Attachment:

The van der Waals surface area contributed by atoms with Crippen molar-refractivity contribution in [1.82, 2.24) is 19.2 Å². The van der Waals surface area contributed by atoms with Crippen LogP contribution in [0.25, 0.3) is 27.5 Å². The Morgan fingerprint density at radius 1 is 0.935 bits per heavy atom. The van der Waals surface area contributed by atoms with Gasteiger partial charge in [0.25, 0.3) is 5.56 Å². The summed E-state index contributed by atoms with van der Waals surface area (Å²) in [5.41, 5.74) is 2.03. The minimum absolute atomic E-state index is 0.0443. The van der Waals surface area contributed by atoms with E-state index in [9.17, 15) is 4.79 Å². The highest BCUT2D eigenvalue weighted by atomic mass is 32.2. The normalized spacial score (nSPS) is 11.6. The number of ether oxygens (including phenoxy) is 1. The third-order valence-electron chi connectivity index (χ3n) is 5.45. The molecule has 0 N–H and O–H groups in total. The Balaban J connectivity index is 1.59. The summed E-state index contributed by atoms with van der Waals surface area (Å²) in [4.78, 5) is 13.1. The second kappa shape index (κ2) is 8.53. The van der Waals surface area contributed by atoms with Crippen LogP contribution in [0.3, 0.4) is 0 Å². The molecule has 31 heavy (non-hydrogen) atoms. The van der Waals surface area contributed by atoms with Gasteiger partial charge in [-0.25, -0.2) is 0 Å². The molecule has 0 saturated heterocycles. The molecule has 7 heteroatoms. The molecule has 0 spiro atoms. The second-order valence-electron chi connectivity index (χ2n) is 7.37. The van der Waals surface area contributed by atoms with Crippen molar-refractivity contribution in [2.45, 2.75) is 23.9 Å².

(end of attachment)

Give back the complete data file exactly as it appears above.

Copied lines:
The van der Waals surface area contributed by atoms with Crippen molar-refractivity contribution in [1.82, 2.24) is 19.2 Å². The van der Waals surface area contributed by atoms with Crippen LogP contribution in [0.25, 0.3) is 27.5 Å². The Morgan fingerprint density at radius 1 is 0.935 bits per heavy atom. The van der Waals surface area contributed by atoms with Gasteiger partial charge in [0.25, 0.3) is 5.56 Å². The summed E-state index contributed by atoms with van der Waals surface area (Å²) in [5.41, 5.74) is 2.03. The minimum absolute atomic E-state index is 0.0443. The van der Waals surface area contributed by atoms with E-state index in [9.17, 15) is 4.79 Å². The highest BCUT2D eigenvalue weighted by atomic mass is 32.2. The normalized spacial score (nSPS) is 11.6. The number of ether oxygens (including phenoxy) is 1. The third-order valence-electron chi connectivity index (χ3n) is 5.45. The molecule has 0 N–H and O–H groups in total. The Balaban J connectivity index is 1.59. The summed E-state index contributed by atoms with van der Waals surface area (Å²) in [4.78, 5) is 13.1. The second kappa shape index (κ2) is 8.53. The van der Waals surface area contributed by atoms with Crippen LogP contribution in [0.3, 0.4) is 0 Å². The molecule has 31 heavy (non-hydrogen) atoms. The van der Waals surface area contributed by atoms with Gasteiger partial charge in [-0.25, -0.2) is 0 Å². The molecule has 0 saturated heterocycles. The molecule has 7 heteroatoms. The molecule has 0 spiro atoms. The second-order valence-electron chi connectivity index (χ2n) is 7.37. The van der Waals surface area contributed by atoms with Crippen molar-refractivity contribution in [2.45, 2.75) is 23.9 Å².